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Lord Clinton-Davis: My Lords, I support what the noble Lord, Lord Goodhart, has said. We are grateful that there has been some improvement in Clause 14. The Government ought to be congratulated as far as that is concerned. However, as the noble Lord, Lord Goodhart, said, the period of five working days is wholly inadequate. The purpose behind my support for these amendments is to improve rather than diminish the practicability and effectiveness of this clause. It is the view of the Law Society that the amendments that have been moved are likely to be more realistic in the circumstances. As the Law Society has contended, the crucial matter is that justice should be done and be seen to be done. Speed is significant, but it is not the whole argument. For that reason, I support the proposal of 10 working days.

The time limit is in many cases impracticable, and it will have the unfortunate consequence of persuading more applicants to apply to the court for an extension of the statutory time limit. The essential issue is that the case ought to be properly prepared and presented; that cannot be done in five working days. I speak from some experience as far as this provision is concerned, both direct and indirect. We are talking about people's right to present their case properly. There have been many incidences of this concern in practice.

The amendment is supported by the Law Society for the reasons that I have elaborated. As I understand it, the Law Society has explained its purpose to Ministers. What have Ministers said to the Law Society in response? The House is entitled to know. After all, the Law Society is concerned—as is the Bar Council—to make these provisions practicable and enforceable. I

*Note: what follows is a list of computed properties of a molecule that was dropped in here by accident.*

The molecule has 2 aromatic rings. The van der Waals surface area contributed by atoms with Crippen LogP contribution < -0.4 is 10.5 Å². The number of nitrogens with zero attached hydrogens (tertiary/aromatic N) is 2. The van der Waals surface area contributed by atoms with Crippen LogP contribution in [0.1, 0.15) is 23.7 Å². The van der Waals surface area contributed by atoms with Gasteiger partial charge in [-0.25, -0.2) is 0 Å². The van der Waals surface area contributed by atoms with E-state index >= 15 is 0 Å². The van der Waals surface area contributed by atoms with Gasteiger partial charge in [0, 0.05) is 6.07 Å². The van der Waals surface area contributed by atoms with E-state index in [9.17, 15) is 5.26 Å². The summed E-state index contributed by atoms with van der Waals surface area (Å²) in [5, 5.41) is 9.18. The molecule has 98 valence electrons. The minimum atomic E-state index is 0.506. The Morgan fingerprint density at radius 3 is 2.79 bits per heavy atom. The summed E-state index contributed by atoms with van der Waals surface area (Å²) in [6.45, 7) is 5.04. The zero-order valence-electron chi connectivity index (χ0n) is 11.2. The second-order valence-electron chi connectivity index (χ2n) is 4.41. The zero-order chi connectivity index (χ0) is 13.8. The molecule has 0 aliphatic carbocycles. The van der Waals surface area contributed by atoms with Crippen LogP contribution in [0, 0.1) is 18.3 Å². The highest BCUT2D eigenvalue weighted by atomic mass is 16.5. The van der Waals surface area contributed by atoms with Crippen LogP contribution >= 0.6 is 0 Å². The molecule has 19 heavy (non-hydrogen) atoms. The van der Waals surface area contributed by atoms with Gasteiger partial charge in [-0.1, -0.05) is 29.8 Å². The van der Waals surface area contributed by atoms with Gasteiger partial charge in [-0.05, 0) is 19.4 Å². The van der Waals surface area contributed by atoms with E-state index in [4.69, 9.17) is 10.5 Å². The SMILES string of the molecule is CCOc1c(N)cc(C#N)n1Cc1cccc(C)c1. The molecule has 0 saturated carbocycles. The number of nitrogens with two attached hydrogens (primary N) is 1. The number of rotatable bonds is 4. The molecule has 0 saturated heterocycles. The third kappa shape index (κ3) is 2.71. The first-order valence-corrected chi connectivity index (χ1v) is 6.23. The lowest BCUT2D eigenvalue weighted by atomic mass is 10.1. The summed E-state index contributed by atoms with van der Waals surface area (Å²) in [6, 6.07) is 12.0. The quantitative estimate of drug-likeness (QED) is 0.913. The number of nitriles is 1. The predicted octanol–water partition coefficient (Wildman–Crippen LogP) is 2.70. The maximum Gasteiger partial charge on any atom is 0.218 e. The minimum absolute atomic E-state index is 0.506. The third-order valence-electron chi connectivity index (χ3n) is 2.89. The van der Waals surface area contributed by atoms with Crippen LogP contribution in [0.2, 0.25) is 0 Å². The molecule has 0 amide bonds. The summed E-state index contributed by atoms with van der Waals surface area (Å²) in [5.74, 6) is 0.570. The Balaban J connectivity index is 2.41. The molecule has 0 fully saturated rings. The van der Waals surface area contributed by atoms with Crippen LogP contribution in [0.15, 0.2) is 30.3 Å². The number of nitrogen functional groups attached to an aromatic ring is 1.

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hope, notwithstanding the initial response, that my noble friend will have second thoughts about this important matter.

Lord Newton of Braintree: My Lords, I rise to speak only briefly, reminding the House, as I did when I spoke in the original debate on the ouster clause, that I am chairman of the Council on Tribunals, which I hope may be seen as a qualifying interest, rather than a disqualifying interest in this context.

Looking carefully in the direction of the Minister, I wish to express my support—and I think I can safely say the support of the Council on Tribunals—for some extension of this five-day rule. Like everyone else, we focused our principal attention on the original ouster clause, and share the gratitude of all that it has disappeared in its original form.

However, this was one of the various points of detail on which we had focused. I can only say that we believe—I certainly do—that five days is much too short a period to obtain proper advice about applying for a review and help in preparing it, and much too short a period for an appellant with no means of obtaining advice or assistance. In general, there is a risk that this would run contrary to what we would all agree, however difficult the problem, should be an open and proportionate system of review.

I do not think that I need to say more, but I hope that we shall receive a positive response from the Minister. Whether 10 days is the right figure is not a matter that I would want to die in a ditch on, but I am clear that five days is too little. I hope that the Government will be prepared to look at this again.

The Lord Bishop of Newcastle: My Lords, I support the amendment standing in the name of the noble Lord, Lord Goodhart. I am grateful for some of the changes that the Government have made in Clause 14. They have gone some way to satisfying some of the objections that some of us have had. In my view, they have not yet gone far enough. I am particularly bothered about the five-day limit. I do not believe that it is workable. A much-respected immigration solicitor in the city of Newcastle, where I live and work, says that she spends some 20 hours preparing a case with a client. She believes that her job will no longer be viable if these regulations are to come in. In an asylum system that anyway is operating with a culture of disbelief, how on earth will vulnerable people be able fully and effectively to put forward their evidence within those five working days of the notification of the decision?